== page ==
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The Importance of Social Interaction

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The Importance of Social Interaction

After all that’s transpired since the pandemic, socializing and maintaining relationships has turned into a sore spot for many of us. It makes sense – with online services from grocery shopping to remote work and so much more – it’s easier than ever to live your life without ever leaving your home. In many ways, this is a good thing. There’s less waste, you save time and gas, and there’s more accessibility. Nevertheless, our social lives have suffered.

Today we’re faced with less opportunities to mingle with people, and we spend more time alone than we ever have in the past. Which means it’s more important than ever to prioritize our social lives and make time connecting with other people. If your social anxiety is severe and renders you unable to function in your daily life, please make it a point to reach out for help. Our counselors and psychologists at Dr. Messina and Associates are here for you.

Socializing For Your Health

Anxiety and depression thrive in silence. Our mental health deteriorates when we don’t feel a sense of belonging in the world. Whether you live in a rural town or a booming city, the people that surround us are essential to our quality of life.

If you’ve ever felt like you don’t belong, you know what a lonely experience this can be. It also has great impacts on our mental health. As humans, we’re hardwired to crave connection with the people around us, and our social bonds are vital to a stable community. Strong communities cultivate a sense of belonging and stability. When we work to empower each other, it creates a positive domino effect. Where do you think the attitudes of society come from? They don’t fall out of thin air. Our attitudes and beliefs are strongly influenced by the ideas that surround us. If we want to make an impact on society, we must be an active participant in it.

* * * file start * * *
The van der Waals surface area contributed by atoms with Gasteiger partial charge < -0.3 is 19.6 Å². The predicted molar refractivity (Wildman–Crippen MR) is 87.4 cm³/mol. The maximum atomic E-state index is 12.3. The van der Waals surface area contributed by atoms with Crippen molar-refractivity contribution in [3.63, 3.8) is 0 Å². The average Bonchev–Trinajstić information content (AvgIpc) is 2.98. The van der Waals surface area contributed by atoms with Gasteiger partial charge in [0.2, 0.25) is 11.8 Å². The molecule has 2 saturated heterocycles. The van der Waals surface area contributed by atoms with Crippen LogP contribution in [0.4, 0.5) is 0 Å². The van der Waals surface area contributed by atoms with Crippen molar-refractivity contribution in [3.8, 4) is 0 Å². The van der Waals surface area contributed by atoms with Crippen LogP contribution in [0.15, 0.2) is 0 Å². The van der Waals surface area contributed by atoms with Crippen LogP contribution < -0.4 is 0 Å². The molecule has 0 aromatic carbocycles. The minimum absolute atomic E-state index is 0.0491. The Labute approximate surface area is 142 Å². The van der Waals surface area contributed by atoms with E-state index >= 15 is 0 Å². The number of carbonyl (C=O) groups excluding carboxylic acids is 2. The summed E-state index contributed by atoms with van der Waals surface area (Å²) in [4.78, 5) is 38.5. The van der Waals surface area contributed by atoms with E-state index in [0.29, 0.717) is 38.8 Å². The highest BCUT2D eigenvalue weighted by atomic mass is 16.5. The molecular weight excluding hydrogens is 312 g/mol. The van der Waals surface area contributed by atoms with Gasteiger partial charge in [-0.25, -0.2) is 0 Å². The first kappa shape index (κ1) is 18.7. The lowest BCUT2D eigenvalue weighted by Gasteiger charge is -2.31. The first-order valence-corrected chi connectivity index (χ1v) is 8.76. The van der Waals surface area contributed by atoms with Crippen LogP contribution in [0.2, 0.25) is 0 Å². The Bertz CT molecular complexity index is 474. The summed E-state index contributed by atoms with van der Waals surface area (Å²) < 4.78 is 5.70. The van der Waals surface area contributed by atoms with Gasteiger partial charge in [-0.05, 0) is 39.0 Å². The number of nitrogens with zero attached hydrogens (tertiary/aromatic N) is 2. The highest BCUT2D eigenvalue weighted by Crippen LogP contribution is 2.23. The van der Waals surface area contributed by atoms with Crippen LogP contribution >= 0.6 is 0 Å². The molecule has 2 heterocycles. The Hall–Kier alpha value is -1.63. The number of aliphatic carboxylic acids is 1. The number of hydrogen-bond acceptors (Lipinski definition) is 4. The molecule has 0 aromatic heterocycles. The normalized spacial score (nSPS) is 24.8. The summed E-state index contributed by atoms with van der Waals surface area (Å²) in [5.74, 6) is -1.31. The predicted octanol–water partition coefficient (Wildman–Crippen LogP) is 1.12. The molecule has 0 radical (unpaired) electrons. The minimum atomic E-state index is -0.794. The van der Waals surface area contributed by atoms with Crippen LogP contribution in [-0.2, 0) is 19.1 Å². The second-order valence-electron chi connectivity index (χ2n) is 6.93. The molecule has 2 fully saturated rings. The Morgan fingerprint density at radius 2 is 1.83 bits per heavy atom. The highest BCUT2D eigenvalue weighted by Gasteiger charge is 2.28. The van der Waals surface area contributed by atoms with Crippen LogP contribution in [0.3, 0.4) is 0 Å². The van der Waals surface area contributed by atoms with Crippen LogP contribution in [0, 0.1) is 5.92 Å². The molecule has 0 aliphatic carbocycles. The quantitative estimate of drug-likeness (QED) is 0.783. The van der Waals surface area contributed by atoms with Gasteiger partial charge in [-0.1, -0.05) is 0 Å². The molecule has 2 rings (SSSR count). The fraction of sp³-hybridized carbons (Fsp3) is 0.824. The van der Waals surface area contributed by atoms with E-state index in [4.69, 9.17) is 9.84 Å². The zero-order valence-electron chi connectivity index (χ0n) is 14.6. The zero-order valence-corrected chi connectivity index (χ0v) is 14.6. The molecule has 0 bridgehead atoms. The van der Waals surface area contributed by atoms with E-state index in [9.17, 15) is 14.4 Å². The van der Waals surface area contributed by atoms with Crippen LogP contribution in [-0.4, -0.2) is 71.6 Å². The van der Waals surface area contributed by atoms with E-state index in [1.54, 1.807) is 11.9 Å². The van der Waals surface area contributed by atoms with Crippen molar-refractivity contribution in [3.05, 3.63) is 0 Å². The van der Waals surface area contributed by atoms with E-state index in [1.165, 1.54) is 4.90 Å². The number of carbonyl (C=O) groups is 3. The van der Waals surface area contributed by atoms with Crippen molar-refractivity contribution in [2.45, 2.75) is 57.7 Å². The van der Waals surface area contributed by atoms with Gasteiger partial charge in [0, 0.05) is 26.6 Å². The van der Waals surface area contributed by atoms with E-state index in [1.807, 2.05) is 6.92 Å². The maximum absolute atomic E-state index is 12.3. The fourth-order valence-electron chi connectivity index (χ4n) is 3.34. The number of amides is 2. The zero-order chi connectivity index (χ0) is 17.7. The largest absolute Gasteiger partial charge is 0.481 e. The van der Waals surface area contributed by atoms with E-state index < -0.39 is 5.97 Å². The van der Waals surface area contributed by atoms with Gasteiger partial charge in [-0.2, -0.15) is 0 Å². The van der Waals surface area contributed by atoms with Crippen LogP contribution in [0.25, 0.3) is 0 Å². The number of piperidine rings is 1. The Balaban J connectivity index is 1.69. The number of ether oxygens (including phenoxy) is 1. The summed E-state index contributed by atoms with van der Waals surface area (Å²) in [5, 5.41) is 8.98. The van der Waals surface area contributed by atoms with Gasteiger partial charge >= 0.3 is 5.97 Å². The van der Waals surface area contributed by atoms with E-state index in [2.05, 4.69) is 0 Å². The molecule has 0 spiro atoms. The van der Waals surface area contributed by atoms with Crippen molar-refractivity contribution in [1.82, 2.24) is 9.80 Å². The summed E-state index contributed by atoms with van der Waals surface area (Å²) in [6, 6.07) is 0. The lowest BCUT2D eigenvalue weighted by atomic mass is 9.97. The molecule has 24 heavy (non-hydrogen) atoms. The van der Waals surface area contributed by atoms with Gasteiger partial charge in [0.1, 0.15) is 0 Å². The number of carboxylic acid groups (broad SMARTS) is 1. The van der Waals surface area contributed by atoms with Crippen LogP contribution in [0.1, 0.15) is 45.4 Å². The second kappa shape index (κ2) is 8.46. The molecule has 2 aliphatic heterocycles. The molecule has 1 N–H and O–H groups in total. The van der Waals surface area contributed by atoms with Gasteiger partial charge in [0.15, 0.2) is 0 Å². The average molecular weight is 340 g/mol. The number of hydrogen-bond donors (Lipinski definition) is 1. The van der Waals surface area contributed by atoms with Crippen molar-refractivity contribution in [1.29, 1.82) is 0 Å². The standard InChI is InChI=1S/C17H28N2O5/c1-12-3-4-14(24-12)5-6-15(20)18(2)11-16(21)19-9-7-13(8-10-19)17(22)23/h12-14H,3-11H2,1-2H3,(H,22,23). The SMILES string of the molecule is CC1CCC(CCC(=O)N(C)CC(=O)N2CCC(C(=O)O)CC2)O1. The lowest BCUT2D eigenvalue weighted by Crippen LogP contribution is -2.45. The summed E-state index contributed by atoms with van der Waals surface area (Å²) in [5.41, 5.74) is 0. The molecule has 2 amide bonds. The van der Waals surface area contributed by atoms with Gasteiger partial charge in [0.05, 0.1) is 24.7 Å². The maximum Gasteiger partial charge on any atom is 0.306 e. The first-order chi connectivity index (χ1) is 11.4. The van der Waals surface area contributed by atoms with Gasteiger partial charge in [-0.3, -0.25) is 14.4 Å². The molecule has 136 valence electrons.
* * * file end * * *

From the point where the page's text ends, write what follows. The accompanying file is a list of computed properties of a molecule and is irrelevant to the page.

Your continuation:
We can try to go at this life alone, and many of us try at some point – but in truth, it’s not sustainable. Our social lives are the bedrock of our health and emotional well-being. We’re better together than we are alone. Maintaining a healthy social life is linked to better memory, cognitive function, self-esteem, and even physical health.

Socializing With Poor Mental Health

When you’re depressed or socially anxious, it can feel uncomfortable to be sociable, since mental health challenges and isolation often go hand in hand. Bear in mind that self-Isolation only perpetuates the cycle of depression and anxiety and leads to other adverse health effects. Chronic self-isolation impairs our sleep, healing abilities, and overall brain function. Human connection, no matter how small, helps lessen mental health symptoms. If you battle with isolation, you can find ways to innovate your social experiences to make them more manageable. A few ways to engage with other people without damaging your health might look like: